Antiwar activists are mounting an eleventh-hour campaign to pressure Democrats against voting for the Iraq war funding package that would not establish any timetables for US withdrawal. The bill is expected to come to a vote in the House today, and the Democrats seem “deeply split” over the legislation, Shailagh Murray writes for the Post. The bill will apparently be split into two measures, one which contains the Iraq funding and “benchmarks” for Iraq, and another which contains about $20 billion in domestic spending. Several antiwar Democrats and candidates spoke out against the measure, and MoveOn.org suggested that it may remember tomorrow’s vote in primary season. On the Senate side, Sens. Biden, and Levin will support the Iraq funding measure, while Sen. Dodd has come out against. Sens. Clinton and Obama have not committed to a position yet. At least half of House Dems are expected to oppose the Iraq legislation, Murray writes.
Gail Russell Chaddock files similar news in the Monitor, noting that the final legislation approximates measures proposed by Sen. Warner last week. She too notes the divisions among Democrats over the bill, and carries several interesting quotes from key players in the debate within the party over the legislation.
The Journal’s David Rogers provides the best presentation of the domestic spending measures attached to the Iraq funding bill.
USAT’s Jill Lawrence also presents the divisions in the Democratic party as the most significant aspect of today’s expected vote, noting the “quandary” that the bill poses for the party’s presidential hopefuls.
In a speech at the Coast Guard Academy commencement in Connecticut, President Bush stressed that al-Qa'ida is the “most destructive force” facing the US in Iraq, Michael Abramowitz writes in the Post. “Bush's speech was part of a White House effort in recent weeks to portray the violence in Iraq as primarily a function of al-Qaeda, deemphasizing the internal divisions within Iraq in the apparent hope of regaining political support for an endeavor that has become deeply unpopular with the U.S. public,” Abramowitz writes. Critics dismissed the ratcheting-up of al-Qa'ida-threat rhetoric, raising the question of politicized intelligence and partisan goals.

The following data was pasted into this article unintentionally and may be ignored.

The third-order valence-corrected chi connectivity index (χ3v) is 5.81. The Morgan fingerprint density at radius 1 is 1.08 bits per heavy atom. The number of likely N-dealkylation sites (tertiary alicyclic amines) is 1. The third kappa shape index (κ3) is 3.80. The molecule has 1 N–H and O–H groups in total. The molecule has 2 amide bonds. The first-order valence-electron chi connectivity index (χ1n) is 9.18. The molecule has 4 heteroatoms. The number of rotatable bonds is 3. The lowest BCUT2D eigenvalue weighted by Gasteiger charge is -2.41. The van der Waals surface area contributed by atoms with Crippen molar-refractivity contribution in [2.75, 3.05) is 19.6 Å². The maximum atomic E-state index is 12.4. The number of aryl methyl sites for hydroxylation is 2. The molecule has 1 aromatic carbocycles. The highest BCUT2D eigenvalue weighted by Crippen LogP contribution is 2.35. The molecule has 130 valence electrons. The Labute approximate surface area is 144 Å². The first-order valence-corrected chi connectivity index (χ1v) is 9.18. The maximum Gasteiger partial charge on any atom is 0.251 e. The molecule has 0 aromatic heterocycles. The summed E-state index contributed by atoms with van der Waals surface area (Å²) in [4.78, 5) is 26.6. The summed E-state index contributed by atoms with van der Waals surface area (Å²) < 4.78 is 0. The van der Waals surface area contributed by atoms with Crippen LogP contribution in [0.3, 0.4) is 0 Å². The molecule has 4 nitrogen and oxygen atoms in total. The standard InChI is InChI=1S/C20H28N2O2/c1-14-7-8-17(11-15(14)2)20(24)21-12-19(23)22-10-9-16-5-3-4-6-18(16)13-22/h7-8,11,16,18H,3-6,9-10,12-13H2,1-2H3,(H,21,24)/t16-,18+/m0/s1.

David Jackson in USAT reports on the Bush speech, giving space for rebuttals by analysts. Jackson also notes that the recent efforts to emphasize the bin Laden network is a reversal as earlier “Bush and other administration officials have played down the threat from bin Laden, saying he has been on the run and that his organization is damaged,”
In other coverage:
The taste of home runs? State Department officials in the US embassy in Baghdad are doing without as a “theater-wide delay in food deliveries” disrupts the foods imported for the staff, Karen DeYoung reports. "I miss my yogurt in the morning and my fresh-cut melon," one staffer said. Rather than an entrée of pilaf with turkey or fish, Monday’s dinner was MREs. Another harsh revelation, to be sure.
Over two years ago, Marines commanders in Anbar province requested Mine Resistant Ambush Protected Vehicles to protect from IEDs, Tom Vanden Brook writes. The request was denied. Since that time, the Pentagon has embraced MRAPs and may order over 20,000 of the vehicles for up to $25 billion.
A memorial for fallen soldiers is running out of space, Greg Zoroya writes. Fort Stewart, Georgia, has planted a tree for each of its soldiers killed in Iraq. 326 trees later, “Warriors Walk,” as the memorial is known, is making expansion plans.